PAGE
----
Post AIDS 2012 – The race to save lives
The 19th International AIDS conference may have concluded last week but the work to really end AIDS continues. There are old strategies that need revisiting and new ones that need fine tuning, but the challenge is how to prioritise. Where should we be investing our energies and resources? Depending on who you talk to, what to prioritise is going to be different from one person to the next. However, these are some of my thoughts, not necessarily in any order of priority, but very much influenced by what I heard, observed and learnt at the conference.
There is a need to revisit HIV information campaigns. It sounds very basic and obvious but the lack of information is making people vulnerable to HIV infection, in both the global north and south. Depending on the context, more HIV awareness and education campaigns need to be re-invigorated so that people know that HIV prevention and treatment has moved on. Although it is a known fact that anyone can get HIV, many people still do not realise or have consciously refused to accept this. For instance, many information campaigns have never included married couples and older people in their HIV prevention messages. We now know that because of marriage trends, divorce rates and other social factors, in some places around the world, married and older people are becoming more vulnerable to HIV infections than ‘key’ populations, due to lack of information or right messaging in awareness campaigns.
The work of empowering religious leaders and supporting them to work with communities on HIV is also critical. As someone who works for a faith-based organisation, I know that we now have more HIV-friendly faith leaders as well as HIV competent places of worship than we have ever had, but a lot of work still needs to be done. The right comprehensive strategies are necessary and there is evidence to show that strategies like the SAVE Approach are effective in giving faith leaders the confidence to talk about HIV to their congregations. But we need to go further and not let them work in isolation – we have to build effective and meaningful partnerships with them for a robust HIV response.
Once people have the most up-to-date information, it is a step forward to reducing HIV related stigma and discrimination as well as getting them test for HIV. People have to be given as much support to access and deal with HIV test results, whether negative or positive.
Countries that still have travel bans for people living with HIV entering their countries need penalising – the time for a softly, softly approach has expired. They need to get be told in no uncertain terms that they are contributing to increasing HIV stigma and discrimination, and they might be given a taste of their own medicine by being side-lined at HIV international meetings or conferences until they lift their restrictions.
Access to HIV treatment for all has to continue to be one of the leading areas for investment. We know what treatment can do in terms of preventing infections and keeping people alive – truly a modern day miracle. Even in places like Washington DC where HIV could be dealt with much, much better, one of the best pieces of news is that not a single baby has been born with HIV this year! Now that is truly amazing and should be replicated everywhere.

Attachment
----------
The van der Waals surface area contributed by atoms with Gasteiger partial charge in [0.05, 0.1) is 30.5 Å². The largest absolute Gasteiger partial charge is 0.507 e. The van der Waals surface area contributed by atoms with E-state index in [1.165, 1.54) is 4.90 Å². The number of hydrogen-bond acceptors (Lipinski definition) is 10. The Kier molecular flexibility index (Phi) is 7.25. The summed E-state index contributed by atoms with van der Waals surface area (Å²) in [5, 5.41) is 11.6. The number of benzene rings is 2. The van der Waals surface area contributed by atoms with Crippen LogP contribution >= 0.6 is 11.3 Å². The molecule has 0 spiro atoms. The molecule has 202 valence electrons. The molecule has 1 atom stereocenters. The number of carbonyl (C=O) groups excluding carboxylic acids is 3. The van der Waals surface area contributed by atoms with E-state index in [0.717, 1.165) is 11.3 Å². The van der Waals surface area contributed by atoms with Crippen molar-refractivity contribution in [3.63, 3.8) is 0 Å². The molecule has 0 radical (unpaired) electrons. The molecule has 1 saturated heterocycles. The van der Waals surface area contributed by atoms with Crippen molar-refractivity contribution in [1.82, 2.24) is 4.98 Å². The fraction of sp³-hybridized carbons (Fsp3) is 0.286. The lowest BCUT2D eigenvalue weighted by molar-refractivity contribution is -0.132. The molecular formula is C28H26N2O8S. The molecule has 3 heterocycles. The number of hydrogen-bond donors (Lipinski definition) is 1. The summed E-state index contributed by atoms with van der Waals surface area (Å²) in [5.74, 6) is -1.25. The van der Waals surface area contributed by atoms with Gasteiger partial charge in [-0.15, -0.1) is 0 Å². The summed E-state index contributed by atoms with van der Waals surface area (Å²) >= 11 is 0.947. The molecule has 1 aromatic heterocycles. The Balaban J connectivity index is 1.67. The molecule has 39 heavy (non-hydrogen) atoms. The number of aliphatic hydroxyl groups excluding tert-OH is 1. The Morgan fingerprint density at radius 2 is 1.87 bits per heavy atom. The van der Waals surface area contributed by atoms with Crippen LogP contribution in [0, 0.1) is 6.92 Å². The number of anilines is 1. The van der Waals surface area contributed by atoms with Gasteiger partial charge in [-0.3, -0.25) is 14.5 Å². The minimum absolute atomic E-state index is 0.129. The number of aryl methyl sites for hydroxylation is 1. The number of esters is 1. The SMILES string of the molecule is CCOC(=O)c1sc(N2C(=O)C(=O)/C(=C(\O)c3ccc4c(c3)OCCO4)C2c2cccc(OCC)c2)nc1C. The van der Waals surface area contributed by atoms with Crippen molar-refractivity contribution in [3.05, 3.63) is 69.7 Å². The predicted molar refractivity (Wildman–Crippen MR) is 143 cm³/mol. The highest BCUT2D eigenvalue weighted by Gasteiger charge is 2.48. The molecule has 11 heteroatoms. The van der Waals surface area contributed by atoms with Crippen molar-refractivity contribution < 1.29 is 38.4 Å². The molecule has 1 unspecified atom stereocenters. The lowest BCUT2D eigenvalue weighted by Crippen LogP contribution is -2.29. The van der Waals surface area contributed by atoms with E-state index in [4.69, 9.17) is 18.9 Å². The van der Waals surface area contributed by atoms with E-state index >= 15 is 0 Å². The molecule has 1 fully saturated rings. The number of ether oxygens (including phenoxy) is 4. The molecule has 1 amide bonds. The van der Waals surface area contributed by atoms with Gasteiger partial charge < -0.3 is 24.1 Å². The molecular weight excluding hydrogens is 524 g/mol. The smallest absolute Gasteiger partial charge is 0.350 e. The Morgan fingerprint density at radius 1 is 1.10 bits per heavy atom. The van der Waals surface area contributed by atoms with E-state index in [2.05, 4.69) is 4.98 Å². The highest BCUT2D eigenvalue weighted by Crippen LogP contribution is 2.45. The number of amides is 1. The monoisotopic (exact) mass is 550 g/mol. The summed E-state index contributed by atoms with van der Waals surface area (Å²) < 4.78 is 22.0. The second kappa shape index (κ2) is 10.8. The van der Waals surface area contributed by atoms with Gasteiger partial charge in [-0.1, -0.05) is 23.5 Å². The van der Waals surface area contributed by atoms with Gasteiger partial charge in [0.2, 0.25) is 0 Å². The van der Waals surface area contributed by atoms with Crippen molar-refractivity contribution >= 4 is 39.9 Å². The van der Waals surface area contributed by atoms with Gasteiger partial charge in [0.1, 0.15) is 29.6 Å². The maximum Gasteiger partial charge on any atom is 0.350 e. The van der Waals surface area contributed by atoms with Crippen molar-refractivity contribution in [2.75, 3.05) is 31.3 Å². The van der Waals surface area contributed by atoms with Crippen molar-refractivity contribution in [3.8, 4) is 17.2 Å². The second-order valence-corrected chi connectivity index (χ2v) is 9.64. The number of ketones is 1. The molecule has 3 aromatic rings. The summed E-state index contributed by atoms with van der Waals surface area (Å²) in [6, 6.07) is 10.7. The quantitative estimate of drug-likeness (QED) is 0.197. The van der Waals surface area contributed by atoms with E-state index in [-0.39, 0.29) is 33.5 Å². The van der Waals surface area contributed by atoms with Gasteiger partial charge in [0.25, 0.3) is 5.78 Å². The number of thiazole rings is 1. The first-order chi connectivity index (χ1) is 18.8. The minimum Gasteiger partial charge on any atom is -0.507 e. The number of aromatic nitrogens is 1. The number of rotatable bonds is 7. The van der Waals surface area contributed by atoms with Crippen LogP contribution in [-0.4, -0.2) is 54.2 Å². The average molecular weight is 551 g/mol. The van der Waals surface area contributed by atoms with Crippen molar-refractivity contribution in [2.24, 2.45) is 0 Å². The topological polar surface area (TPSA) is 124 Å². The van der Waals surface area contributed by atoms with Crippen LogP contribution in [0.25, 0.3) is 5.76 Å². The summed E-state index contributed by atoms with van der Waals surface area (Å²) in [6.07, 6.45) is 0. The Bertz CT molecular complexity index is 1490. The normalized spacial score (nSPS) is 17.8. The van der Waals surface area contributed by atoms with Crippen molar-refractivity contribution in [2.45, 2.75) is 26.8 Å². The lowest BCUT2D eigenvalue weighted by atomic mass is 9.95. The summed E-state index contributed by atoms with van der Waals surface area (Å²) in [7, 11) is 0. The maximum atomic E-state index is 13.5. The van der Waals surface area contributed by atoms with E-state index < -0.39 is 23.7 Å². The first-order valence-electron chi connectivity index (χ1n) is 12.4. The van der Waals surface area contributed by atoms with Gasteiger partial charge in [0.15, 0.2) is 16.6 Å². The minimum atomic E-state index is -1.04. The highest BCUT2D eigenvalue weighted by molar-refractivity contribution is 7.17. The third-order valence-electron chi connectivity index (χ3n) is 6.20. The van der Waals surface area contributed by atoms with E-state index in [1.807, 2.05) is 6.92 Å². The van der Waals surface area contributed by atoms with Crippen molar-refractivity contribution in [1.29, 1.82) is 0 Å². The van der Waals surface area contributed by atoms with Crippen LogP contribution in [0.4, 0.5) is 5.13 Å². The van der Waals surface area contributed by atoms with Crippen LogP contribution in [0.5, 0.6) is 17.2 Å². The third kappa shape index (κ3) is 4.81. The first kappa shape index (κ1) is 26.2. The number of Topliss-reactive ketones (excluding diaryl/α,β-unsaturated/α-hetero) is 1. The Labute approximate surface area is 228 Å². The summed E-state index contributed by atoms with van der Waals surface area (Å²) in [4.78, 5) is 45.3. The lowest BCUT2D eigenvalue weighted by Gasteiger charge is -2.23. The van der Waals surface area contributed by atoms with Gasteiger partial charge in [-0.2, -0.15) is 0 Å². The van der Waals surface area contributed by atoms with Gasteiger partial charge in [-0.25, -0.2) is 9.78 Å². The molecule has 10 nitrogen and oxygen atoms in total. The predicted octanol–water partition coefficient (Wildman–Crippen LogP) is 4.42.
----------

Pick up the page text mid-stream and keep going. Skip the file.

The HIV treatment pipeline is relatively healthy with possibly about 15 different drugs already in phase II to III trials. The challenges are access in terms of cost, healthcare centres, and transparency and accountability processes within countries that become barriers for people in developing countries getting the treatment they need.
Investment in HIV treatment should be matched with investment treatment literacy. It is critical for people who are going to take treatment for the rest of their lives to know as much about their treatment as possible and to then educate communities in which they live, building on the work of health workers and other treatment activists, especially as ‘treatment as prevention’ gets rolled out.
Research in vaccines and better treatment for opportunistic infections like tuberculosis (TB), still the biggest killer of people living with HIV, is also necessary. Fortunately some of this work is already happening. Clinical trials of new TB vaccines over the last decade have resulted in a dozen vaccine candidates, and researchers are about to learn results of the largest study of a new TB vaccine in infants since the development of the partially effective BCG vaccine in 1921. While an effective vaccine is still far off, this is considered a very exciting milestone in the TB vaccine field. Watch this space!
There are a lot of things that need to come together to help revive and accelerate the progress of the HIV response, but ultimately, an effective HIV vaccine and a cure are what we need to end AIDS. Huge financial resources are required among other things, but I am optimistic that we will make sensible decisions going forward because too many lives are at stake.Tagged in: AIDS, health, HIV, International AIDS Conference
Recent Posts on Health
- Christian GPs and the morning after pill: Much needed clarification
- Justin Webb on the medical advances in tackling heart disease
- Dementia Awareness Week: Should we keep an open mind to spiritual solutions?
- Hearing loss: An invisible impairment and a preventable disability
- Secondary Breast Cancer: Good news but feeling blue
Latest from Independent journalists on Twitter